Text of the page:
5:00 AM – Assemble at Cebu North Bus Terminal
6:00 AM – arrive at Danao City, breakfast, look for Habal-habals
7:15 AM – habal-habal ride to Lawaan, Danao (delayed due to habal-habal breakdown)
8:45 AM – arrival at Lawaan, Danao. Start trek
12:30 PM – arrive at Mt. Mago summit, lunch
1:15 PM – continue trek to Bankito, Tuburan
3:00 PM – arrival at Bankito, set camp, relax
5:00 PM – prepare dinner
6:00 PM – dinner, lights out
5:30 AM – wake up call, prepare breakfast and packed lunch, break camp
7:00 AM – start trek to Caurasan
9:00 AM – arrival at Anahawan Falls, relax
10:30 AM – arrival at Taguini
12:30 PM – arrival at Caurasan, lunch
1:30 PM – ride habal-habal to Carmen poblacion
2:30 PM – arrive at Carmen poblacion, ride a bus back to Cebu City
- Php 45 per person – bus fare (non-airconditioned) from Cebu North Bus Terminal to Danao City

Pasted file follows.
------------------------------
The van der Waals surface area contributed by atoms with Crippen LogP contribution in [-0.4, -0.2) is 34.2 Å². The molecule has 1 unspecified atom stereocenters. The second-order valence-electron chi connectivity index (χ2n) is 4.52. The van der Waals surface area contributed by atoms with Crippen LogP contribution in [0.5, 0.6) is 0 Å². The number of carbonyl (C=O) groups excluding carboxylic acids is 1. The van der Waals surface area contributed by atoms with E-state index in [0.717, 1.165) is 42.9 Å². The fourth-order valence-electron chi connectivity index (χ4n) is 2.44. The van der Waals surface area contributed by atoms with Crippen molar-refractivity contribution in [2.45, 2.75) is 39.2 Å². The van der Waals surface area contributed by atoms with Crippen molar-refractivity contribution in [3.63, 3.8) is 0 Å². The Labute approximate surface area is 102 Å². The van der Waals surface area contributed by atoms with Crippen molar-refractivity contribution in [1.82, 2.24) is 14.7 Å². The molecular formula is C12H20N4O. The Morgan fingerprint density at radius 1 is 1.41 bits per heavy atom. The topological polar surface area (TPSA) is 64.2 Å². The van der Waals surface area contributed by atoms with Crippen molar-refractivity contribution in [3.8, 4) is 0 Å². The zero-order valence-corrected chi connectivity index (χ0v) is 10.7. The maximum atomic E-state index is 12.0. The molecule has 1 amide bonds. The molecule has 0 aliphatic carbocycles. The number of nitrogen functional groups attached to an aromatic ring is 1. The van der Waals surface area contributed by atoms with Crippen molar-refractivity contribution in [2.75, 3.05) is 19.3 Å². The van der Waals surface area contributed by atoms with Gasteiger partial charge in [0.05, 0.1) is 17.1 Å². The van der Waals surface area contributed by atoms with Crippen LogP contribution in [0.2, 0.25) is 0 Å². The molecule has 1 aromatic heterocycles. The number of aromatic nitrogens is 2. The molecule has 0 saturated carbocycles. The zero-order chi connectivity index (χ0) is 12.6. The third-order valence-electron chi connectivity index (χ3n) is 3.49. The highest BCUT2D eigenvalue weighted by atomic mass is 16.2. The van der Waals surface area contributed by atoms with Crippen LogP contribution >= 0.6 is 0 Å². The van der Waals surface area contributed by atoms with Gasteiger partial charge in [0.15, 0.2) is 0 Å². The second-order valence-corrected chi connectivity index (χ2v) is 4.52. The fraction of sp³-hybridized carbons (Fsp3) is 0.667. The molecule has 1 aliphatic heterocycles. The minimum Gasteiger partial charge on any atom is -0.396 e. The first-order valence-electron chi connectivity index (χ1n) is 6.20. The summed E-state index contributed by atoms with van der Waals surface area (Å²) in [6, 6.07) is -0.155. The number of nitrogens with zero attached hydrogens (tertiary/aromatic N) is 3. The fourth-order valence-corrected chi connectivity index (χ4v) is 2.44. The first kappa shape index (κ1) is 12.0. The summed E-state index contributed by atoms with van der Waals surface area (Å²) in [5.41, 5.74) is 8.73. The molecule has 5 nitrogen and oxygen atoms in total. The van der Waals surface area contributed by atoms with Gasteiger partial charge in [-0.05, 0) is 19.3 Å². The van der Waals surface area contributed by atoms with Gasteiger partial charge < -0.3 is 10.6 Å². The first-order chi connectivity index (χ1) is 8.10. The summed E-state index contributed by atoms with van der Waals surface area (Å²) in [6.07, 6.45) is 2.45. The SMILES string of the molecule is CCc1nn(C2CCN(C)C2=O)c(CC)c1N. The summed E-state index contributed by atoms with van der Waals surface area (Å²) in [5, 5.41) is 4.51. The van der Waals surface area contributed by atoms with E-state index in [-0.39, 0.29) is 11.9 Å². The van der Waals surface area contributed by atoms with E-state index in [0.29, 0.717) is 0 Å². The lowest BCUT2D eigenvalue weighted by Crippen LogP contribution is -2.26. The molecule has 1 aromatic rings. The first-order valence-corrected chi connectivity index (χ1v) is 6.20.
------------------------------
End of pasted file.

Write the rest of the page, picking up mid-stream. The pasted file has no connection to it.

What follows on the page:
- Php 80 per person – habal-habal fare from Danao City to Lawaan
- Php 80 per person – habal-habal fare from Caurasan to Carmen Poblacion
- Php 70 per person – minibus fare from Carmen Poblacion to SM Cebu City
- TBN (to be negotiated) – Sir Jing’s professional guideship fee
* Rates can change without prior notice. Note that we didn’t include the budget for meals, snacks, and personal expenses as you may have different sharing schemes or preferences.
1. For guideship services, contact Mr. Jing Lavilles de Egurrola at 0933-3225005. You can also get in touch with him through his personal Facebook account and through the Camp Red Facebook Group. He and his partner Jonathan Apurado are the only ones who have completed the CHT.